I grew up on the Great Plains. Wheat, corn, or sugar beets as far as the eye could see, a veritable ocean of it. If you wanted to see the woods, you would have to search a long time to find any. And mountains? HA.
I’ve lived in Oregon for almost nine years now, and while I have a special place in my heart for North Dakota, there’s still no other place I’d rather be. The woods comfort me, and the mountains impress upon me the power that created them. It’s a gift every time I’m able to make it out for a visit with nature, and I’d like to share some of my favorite hiking destinations that I’ve visited with my small kids. These hikes are great for young children as an introduction to the great outdoors. (As always, make sure you have a print out of the map before you set off, bring plenty of water, and tell somebody where you’re going and when you’ll be back.)
Conveniently located in the heart of Beaverton, this park is great for when we are running errands and need a spot to unwind. The kids love to hike and look for wildlife, and I get a little peace. There are both dirt hiking trails and paved paths (great for those on wheels), and there are a variety of environments and habitats to check out, which my kids love. If you live on the westside (and even if you don’t) you have to try this place at least once!
Current COVID-19 safety precautions include one-way paved trails. The awesome interpretive center, complete with interactive displays and a reading area stocked with books for all ages, is currently closed, as well as the restrooms. Plan accordingly!
Yeah, I’m sure some of you have seen this about a million times, but it’s not famous for nothing. This place is awe-inspiring for everybody, kids included. After seeing people on the bridge, they’ll want to go up there too; use the momentum to get them hiking even further. There is a great variety of short hikes nearby; my only recommendation is to go during off-peak hours to avoid a parking catastrophe.
As of June, 2021, the restaurant, gift shop, and restaurants are open to the public, but the visitor center is closed.
This is one of my favorite hikes I’ve been on in Oregon. It’s a magical place, people, a whole different world! If I could live at Wahclella Falls, I would. It’s an out-and-back hike with a loop at the end (take the lower route to the right if you have small kids, as it’s less dangerous) and not too far, either. We hiked it with a 7 year old and a 4 year old, with a 1 year old in the backpack. (The kind that’s meant for hauling mini humans, not a book bag. I’m usually responsible!)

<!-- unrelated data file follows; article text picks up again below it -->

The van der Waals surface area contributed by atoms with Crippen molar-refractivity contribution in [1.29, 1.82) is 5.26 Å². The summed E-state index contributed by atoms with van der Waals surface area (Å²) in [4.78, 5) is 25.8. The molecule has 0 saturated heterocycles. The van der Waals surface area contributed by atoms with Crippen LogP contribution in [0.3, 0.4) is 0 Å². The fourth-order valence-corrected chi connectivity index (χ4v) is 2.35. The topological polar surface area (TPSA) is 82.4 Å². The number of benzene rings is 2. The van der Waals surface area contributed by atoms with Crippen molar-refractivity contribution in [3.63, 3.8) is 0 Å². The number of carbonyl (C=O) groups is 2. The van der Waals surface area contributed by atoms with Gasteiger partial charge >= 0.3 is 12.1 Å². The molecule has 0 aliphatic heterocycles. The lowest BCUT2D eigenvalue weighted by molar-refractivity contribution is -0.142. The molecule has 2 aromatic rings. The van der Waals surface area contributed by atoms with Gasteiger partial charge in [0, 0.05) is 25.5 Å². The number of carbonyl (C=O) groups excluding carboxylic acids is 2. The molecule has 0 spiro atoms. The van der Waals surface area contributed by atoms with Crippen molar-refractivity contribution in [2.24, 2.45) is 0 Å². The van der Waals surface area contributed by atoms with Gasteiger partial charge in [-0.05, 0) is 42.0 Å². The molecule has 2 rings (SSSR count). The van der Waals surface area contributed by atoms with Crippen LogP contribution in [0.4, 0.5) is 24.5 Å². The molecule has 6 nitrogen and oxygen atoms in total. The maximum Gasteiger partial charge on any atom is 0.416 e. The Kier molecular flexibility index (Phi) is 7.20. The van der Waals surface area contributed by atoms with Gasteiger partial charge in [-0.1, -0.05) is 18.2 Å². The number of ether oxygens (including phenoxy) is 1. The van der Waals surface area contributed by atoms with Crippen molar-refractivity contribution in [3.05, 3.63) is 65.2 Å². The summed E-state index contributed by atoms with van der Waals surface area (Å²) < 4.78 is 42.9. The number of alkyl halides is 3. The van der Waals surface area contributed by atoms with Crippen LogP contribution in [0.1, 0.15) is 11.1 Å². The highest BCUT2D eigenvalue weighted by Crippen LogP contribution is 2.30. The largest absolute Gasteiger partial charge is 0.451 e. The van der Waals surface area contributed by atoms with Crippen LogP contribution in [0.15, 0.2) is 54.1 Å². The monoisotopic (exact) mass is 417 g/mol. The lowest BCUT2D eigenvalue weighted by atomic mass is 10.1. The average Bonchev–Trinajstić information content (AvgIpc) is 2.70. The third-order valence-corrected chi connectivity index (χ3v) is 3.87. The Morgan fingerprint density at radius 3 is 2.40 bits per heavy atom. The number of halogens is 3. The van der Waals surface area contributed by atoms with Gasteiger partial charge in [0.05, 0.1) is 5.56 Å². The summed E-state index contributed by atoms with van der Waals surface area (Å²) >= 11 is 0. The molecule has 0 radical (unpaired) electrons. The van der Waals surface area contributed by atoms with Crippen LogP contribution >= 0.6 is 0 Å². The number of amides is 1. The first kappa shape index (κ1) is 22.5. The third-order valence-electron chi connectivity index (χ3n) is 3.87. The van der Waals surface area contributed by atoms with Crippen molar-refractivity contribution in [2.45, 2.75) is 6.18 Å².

Be prepared to spend some time at the falls, taking it all in. You might want to pack a jacket, since it can get cool in the canyon. We also took the opportunity to visit the Bonneville Fish Hatchery [free!] while we were there, as it is just across the interstate at the same exit.
Another Oregon wonder, the Trail of Ten Falls at Silver Falls State Park is great for customizing to your family’s needs. Too many little ones? Just do South Falls (the most famous and photographed, also one of the falls you can hike behind), and hit up the new Natural Play Area that opened last year. Older kids can do part or the entirety of the main hike, which is an eight and a half mile long loop. We enjoyed hiking to Upper North Falls as an out-and-back with our young kids (we stopped at the parking area nearby). You can bring your picnic to enjoy at the recreation area there (and maybe a ball to throw or kick around while you’re at it), or eat at the cafe in the lodge.
Most amenities are available at limited capacity, with further re-openings planned for mid-June, 2021. Sadly, some trails remain closed or partially closed due to the 2020 wildfires, this map shows those those that are currently affected.